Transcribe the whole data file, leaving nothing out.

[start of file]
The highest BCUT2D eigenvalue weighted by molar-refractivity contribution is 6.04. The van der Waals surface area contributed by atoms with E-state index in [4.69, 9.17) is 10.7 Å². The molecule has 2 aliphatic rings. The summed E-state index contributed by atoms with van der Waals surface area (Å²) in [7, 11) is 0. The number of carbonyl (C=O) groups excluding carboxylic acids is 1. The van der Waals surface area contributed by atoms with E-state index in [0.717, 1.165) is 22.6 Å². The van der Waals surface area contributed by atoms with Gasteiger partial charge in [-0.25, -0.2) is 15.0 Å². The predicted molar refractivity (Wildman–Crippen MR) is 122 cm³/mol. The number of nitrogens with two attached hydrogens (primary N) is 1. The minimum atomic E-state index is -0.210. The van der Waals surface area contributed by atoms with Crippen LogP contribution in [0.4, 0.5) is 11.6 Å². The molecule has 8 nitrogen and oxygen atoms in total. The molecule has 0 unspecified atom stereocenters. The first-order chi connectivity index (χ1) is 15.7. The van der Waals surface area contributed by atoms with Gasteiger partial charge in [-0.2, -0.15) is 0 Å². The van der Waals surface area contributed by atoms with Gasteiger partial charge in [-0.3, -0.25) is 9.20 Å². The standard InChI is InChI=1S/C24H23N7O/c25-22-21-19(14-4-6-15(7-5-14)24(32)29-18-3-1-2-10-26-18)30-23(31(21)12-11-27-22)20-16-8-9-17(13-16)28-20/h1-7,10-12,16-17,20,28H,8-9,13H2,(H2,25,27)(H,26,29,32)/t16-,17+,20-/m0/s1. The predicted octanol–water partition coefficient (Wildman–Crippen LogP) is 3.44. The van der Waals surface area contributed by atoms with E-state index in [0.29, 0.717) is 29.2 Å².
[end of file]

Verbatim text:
The highest BCUT2D eigenvalue weighted by molar-refractivity contribution is 6.04. The van der Waals surface area contributed by atoms with E-state index in [4.69, 9.17) is 10.7 Å². The molecule has 2 aliphatic rings. The summed E-state index contributed by atoms with van der Waals surface area (Å²) in [7, 11) is 0. The number of carbonyl (C=O) groups excluding carboxylic acids is 1. The van der Waals surface area contributed by atoms with E-state index in [0.717, 1.165) is 22.6 Å². The van der Waals surface area contributed by atoms with Gasteiger partial charge in [-0.25, -0.2) is 15.0 Å². The predicted molar refractivity (Wildman–Crippen MR) is 122 cm³/mol. The number of nitrogens with two attached hydrogens (primary N) is 1. The minimum atomic E-state index is -0.210. The van der Waals surface area contributed by atoms with Crippen LogP contribution in [0.4, 0.5) is 11.6 Å². The molecule has 8 nitrogen and oxygen atoms in total. The molecule has 0 unspecified atom stereocenters. The first-order chi connectivity index (χ1) is 15.7. The van der Waals surface area contributed by atoms with Gasteiger partial charge in [-0.2, -0.15) is 0 Å². The van der Waals surface area contributed by atoms with Gasteiger partial charge in [-0.3, -0.25) is 9.20 Å². The standard InChI is InChI=1S/C24H23N7O/c25-22-21-19(14-4-6-15(7-5-14)24(32)29-18-3-1-2-10-26-18)30-23(31(21)12-11-27-22)20-16-8-9-17(13-16)28-20/h1-7,10-12,16-17,20,28H,8-9,13H2,(H2,25,27)(H,26,29,32)/t16-,17+,20-/m0/s1. The predicted octanol–water partition coefficient (Wildman–Crippen LogP) is 3.44. The van der Waals surface area contributed by atoms with E-state index in [0.29, 0.717) is 29.2 Å².